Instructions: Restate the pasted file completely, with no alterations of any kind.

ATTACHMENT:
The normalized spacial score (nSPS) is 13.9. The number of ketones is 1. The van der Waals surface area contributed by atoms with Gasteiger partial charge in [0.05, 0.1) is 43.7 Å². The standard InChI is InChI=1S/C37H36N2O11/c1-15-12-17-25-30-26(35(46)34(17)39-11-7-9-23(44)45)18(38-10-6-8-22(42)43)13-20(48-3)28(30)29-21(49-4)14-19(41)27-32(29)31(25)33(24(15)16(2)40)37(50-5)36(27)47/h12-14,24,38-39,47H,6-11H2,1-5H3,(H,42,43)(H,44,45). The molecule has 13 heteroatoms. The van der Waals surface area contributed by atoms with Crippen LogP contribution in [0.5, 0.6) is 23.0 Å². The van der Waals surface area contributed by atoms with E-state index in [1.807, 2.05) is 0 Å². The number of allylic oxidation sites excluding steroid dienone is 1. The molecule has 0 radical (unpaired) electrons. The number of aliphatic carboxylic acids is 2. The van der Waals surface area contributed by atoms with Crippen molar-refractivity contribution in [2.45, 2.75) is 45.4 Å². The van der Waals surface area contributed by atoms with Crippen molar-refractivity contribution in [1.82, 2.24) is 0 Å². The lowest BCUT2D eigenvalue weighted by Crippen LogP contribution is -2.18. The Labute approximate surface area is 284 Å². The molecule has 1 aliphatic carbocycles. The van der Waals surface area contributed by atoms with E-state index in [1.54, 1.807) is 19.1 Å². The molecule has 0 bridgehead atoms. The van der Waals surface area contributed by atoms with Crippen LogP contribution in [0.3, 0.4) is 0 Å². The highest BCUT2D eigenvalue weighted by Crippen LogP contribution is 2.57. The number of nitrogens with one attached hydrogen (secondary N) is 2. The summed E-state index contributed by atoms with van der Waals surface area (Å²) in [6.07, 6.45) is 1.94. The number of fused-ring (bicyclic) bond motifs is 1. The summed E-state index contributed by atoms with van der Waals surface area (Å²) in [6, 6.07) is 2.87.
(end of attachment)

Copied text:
The normalized spacial score (nSPS) is 13.9. The number of ketones is 1. The van der Waals surface area contributed by atoms with Gasteiger partial charge in [0.05, 0.1) is 43.7 Å². The standard InChI is InChI=1S/C37H36N2O11/c1-15-12-17-25-30-26(35(46)34(17)39-11-7-9-23(44)45)18(38-10-6-8-22(42)43)13-20(48-3)28(30)29-21(49-4)14-19(41)27-32(29)31(25)33(24(15)16(2)40)37(50-5)36(27)47/h12-14,24,38-39,47H,6-11H2,1-5H3,(H,42,43)(H,44,45). The molecule has 13 heteroatoms. The van der Waals surface area contributed by atoms with Crippen LogP contribution in [0.5, 0.6) is 23.0 Å². The van der Waals surface area contributed by atoms with E-state index in [1.807, 2.05) is 0 Å². The number of allylic oxidation sites excluding steroid dienone is 1. The molecule has 0 radical (unpaired) electrons. The number of aliphatic carboxylic acids is 2. The van der Waals surface area contributed by atoms with Crippen molar-refractivity contribution in [2.45, 2.75) is 45.4 Å². The van der Waals surface area contributed by atoms with Crippen molar-refractivity contribution in [1.82, 2.24) is 0 Å². The lowest BCUT2D eigenvalue weighted by Crippen LogP contribution is -2.18. The Labute approximate surface area is 284 Å². The molecule has 1 aliphatic carbocycles. The van der Waals surface area contributed by atoms with E-state index in [1.54, 1.807) is 19.1 Å². The molecule has 0 bridgehead atoms. The van der Waals surface area contributed by atoms with Crippen LogP contribution in [0.3, 0.4) is 0 Å². The highest BCUT2D eigenvalue weighted by Crippen LogP contribution is 2.57. The number of nitrogens with one attached hydrogen (secondary N) is 2. The summed E-state index contributed by atoms with van der Waals surface area (Å²) in [6.07, 6.45) is 1.94. The number of fused-ring (bicyclic) bond motifs is 1. The summed E-state index contributed by atoms with van der Waals surface area (Å²) in [6, 6.07) is 2.87.